Members of the Guyana Police Force and other officials in prayer at the opening session of the inaugural ‘Integrity in Policing Symposium’ at the ACCC (Photo: DPI/October 30, 2021)

He said the police force is committed to working and building partnerships with communities, improving working relationships within the justice sector and other government institutions and by extension regional and international law enforcement agencies. With the appropriate training, modern equipment, and technologies, Hoppie believes the ranks would be better able to protect and serve.

CHALLENGES TO UPHOLDING INTEGRITY

The limited accommodation for ranks is one of the major challenges affecting the police force. Despite the government’s efforts to rebuild and rehabilitate a number of police stations across the country, Commissioner Hoppie said more space is needed for ranks, especially the ones who are stationed far from their homes.

Additionally, as a result of the COVID-19 pandemic, training to build skills and competency is being affected as well as the recruitment of new ranks.

Commissioner Hoppie recommends a review and amendment of the police force’s Standard Operating Procedures and Standing Orders in keeping with international best practices and policing.

A section of the gathering at the Guyana Police Force Symposium (Photo: DPI/October 30, 2021)

“The Guyana Police Force is committed to setting and maintaining the highest standards of integrity of the force; it is important to ensure a rank upholds values of the force, strive to do the right thing in all situations, and have the confidence of the public,” the Commissioner said.

GOVERNMENT’S COMMITMENT

Meanwhile, Prime Minister, Brigadier (ret’d) Mark Phillips, who is executing the duties of President, told the gathering that the government expects the police force to perform its primary purpose – to maintain law and order in Guyana to the best of its ability.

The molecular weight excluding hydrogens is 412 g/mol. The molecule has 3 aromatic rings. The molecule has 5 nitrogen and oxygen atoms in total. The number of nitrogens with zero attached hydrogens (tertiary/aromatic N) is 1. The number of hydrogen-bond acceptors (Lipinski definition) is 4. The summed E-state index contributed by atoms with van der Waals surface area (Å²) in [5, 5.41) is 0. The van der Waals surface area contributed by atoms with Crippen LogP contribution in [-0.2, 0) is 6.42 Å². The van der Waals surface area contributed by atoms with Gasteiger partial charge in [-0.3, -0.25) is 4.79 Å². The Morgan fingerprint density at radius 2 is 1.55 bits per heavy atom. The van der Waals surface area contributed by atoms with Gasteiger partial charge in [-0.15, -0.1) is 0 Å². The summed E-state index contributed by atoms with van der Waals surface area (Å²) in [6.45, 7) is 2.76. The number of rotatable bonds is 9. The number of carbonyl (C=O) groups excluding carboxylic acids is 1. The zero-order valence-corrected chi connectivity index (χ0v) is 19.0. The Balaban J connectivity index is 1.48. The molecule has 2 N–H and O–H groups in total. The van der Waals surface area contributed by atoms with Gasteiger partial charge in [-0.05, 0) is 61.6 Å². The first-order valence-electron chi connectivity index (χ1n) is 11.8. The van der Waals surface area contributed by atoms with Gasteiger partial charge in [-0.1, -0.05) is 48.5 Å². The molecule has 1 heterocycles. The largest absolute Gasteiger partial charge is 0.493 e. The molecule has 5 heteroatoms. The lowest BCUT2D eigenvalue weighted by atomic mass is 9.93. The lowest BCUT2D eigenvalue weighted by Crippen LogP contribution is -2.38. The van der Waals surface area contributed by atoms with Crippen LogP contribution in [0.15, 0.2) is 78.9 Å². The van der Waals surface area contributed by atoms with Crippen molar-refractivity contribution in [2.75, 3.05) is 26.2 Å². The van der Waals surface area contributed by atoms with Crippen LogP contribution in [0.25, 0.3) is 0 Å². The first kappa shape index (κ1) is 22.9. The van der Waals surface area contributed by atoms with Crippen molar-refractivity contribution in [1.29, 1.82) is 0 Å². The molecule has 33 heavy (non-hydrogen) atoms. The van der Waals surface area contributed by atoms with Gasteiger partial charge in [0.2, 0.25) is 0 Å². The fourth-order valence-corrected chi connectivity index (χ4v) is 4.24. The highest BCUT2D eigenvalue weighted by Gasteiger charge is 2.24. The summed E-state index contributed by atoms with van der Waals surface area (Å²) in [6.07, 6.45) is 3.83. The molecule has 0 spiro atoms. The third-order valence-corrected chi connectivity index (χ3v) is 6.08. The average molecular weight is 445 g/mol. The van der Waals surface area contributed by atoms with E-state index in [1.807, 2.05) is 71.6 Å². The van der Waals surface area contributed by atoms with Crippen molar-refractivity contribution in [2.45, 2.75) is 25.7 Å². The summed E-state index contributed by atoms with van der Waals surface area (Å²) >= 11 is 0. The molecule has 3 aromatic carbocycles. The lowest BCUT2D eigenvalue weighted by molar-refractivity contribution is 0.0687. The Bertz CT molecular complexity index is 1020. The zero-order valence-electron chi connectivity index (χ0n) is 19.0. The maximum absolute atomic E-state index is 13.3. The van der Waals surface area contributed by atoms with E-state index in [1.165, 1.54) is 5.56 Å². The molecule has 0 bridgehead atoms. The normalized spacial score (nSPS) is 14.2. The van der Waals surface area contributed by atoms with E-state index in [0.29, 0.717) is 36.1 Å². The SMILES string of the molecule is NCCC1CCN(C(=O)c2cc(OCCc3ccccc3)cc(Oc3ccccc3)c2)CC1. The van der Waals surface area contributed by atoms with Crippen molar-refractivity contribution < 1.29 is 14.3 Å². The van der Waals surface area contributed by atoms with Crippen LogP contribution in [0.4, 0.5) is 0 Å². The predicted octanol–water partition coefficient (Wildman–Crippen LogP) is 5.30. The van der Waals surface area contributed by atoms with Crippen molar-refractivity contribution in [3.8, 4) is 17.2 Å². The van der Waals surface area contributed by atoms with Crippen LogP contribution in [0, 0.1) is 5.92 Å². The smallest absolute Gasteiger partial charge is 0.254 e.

The Prime Minister reiterated the government’s support to assist the force in becoming a high-performing police force. This, he said, will contribute to the high security of citizens in Guyana.

Improved salaries, scholarships, resources are all issues the government is committed to assisting the force with, he said. On Saturday, it was revealed that merit badges for good police officers and ranks might also be introduced in the future.

“You have the expectations and you have from me the commitment of my government,” the Prime Minister said.

Prime Minister, Brigadier (ret’d) Mark Phillips (Photo: DPI/October 30, 2021)

While maintaining integrity is important, the Prime Minister explained that good leadership is equally important. The Prime Minister said that when junior ranks are found committing offences, they are quickly dismissed from the force, however, when a senior officer commits an offence “we cover up and protect.”

He said this is not the type of service the government is looking for from the police force.

“If you are going to have integrity on a pedestal, it means you will have to lead. We have to expose corruption and uphold integrity,” Prime Minister Phillips stated.